The Fastlane Project

Thomas L. Patterson, Principal Investigator

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Fact Sheet

Study Title Reducing HIV/STD Risk, Methamphetamine Use, and Depression Among Heterosexuals
Funding Source National Institute of Mental Health
Grant Number 2 R01 MH061146-06A1
Project Period 09/30/2006 - 04/30/2011
Total Costs
(entire project period)
Performance Site HIV Neurobehavioral Research Center (HNRC), San Diego, CA
Notes This study is a competing renewal of an earlier project, "HIV/STD risk reduction and maintenance in at-risk people" (1 R01 MH061146-01A2), which was also nicknamed "Fastlane" and ran from 2001 to early 2006. The study design has been modified to address depression and meth use in addition to sexual risk behavior. See the abstract, below, for more information.


Methamphetamine (meth) use is the number one drug problem in the western United States, and a dramatic increase in its use has been reported nationally. Meth use has been linked to high-risk sexual behavior and associated increases in HIV/STI prevalence, but the majority of work has focused on men who have sex with men. Under previous funding we demonstrated the efficacy of a social cognitive theory (SCT)-based intervention designed for HIV-negative heterosexual meth users. We also demonstrated high levels of depressive symptoms in this group, and that individuals with high levels of depression and meth use benefited less from our intervention program. To fully address the role of depressive symptoms and meth use in relation to sexual behavior change, we will, in this renewal, extend our primary treatment goal of reducing sexual risk behavior to include two secondary treatment goals: 1) reduce depressive symptoms; and 2) reduce/abate the use of meth. By simultaneously addressing all three problem areas we expect to observe significant reductions in high-risk sexual behavior in this population. In the proposed five-year study, 400 heterosexually identified men and women who are active meth users and report having unprotected sex will be randomly assigned to one of two conditions: 1) a nine-session Cognitive Behavior Therapy (CBT/SCT)-based safer sex counseling program focused on mood regulation, meth reduction/cessation, and safer sex practices; or a standard care comparison condition (time equivalent with the CBT program). Followup assessments for all subjects will be conducted at 4, 8, and 12 months after the baseline assessment. A variety of outcomes will be examined (e.g., reductions in unprotected vaginal sex, number of STIs, reductions in depressive symptoms and meth use). Subgroup differences in the efficacy of the intervention based on individual factors (e.g., ethnicity, gender) and psychosocial factors (e.g., experiences of abuse) will also be examined. To date, very few intervention studies have focused on the high risk sexual behaviors of heterosexual meth users. Accordingly, the results of this study will have important implications for reducing the risks of HIV and STIs and other negative health effects of ongoing meth use among the growing number of heterosexual meth users in the United States.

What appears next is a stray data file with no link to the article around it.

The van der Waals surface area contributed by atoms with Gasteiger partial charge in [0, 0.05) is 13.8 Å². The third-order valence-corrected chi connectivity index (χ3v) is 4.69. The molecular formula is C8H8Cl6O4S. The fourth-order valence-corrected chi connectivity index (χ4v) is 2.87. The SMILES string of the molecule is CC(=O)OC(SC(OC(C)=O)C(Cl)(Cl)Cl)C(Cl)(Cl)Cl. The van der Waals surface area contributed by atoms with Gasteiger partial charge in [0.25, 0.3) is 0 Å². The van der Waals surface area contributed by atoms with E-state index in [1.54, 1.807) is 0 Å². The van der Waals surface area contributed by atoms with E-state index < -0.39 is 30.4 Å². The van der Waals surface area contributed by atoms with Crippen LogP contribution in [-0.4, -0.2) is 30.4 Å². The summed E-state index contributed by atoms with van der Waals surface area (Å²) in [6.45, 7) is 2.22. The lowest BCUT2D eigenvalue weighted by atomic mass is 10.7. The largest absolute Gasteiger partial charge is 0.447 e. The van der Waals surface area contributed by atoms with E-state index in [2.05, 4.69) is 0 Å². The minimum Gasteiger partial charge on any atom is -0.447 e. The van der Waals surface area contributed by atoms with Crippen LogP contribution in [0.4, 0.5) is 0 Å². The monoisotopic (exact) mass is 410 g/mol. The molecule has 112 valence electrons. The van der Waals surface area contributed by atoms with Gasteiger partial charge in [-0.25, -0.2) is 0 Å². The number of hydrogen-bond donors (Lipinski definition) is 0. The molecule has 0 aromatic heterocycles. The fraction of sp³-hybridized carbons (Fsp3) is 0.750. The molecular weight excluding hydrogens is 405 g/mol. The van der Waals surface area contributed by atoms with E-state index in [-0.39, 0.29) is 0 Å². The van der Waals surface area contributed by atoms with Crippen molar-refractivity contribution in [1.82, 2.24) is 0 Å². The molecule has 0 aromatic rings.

(In reverse chronological order)

Semple, S.J., Grant, I., and Patterson, T.L. Perceived behavior of others and AIDS risk behavior among heterosexually-identified methamphetamine users. Journal of Psychoactive Drugs. In Press, October 2006.

Semple, S.J., Grant, I., and Patterson, T.L. Negative self-perceptions and sexual risk behavior among heterosexual methamphetamine users. Substance Use & Misuse. 40 (12): 1797-1810, 2005.

Semple, S.J., Zians, J., Grant, I. and Patterson, T.L. Impulsivity and methamphetamine use. Journal of Substance Abuse Treatment. 29: 85-93, 2005.

Semple, S.J., Grant, I., and Patterson, T.L. Utilization of drug treatment programs by methamphetamine users: The role of social stigma. The American Journal of Addictions. 14 (4): 367-380, 2005.

Patterson, T.L. and Strathdee, S.A. From Don Giovanni to Magic Johnson: Methodological conundrums in the measurement of sexual risk behavior. Annals of Behavioral Medicine. 29 (2): 83-85, 2005.

Semple S.J., Patterson T.L, and Grant I. Methamphetamine use and depressive symptoms among heterosexual men and women. Journal of Substance Use. 10 (1): 31-47, 2005.

Semple, S.J., Grant, I., and Patterson, T.L. Female methamphetamine users: Social characteristics and sexual risk behavior. Women & Health. 40 (3): 35-50, 2004.

Semple, S.J., Patterson, T.L., and Grant, I. Determinants of condom use stage of change among heterosexually-identified methamphetamine users. AIDS & Behavior. 8 (4): 391-400, 2004.

Semple, S.J., Patterson, T.L., and Grant, I. The context of sexual risk behavior among heterosexual methamphetamine users. Addictive Behaviors. 29 (4): 807-810, 2004.

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University of California, San Diego, Department of Psychiatry, 9500 Gilman Drive, Mail Code 0603 La Jolla, CA 92037-0603
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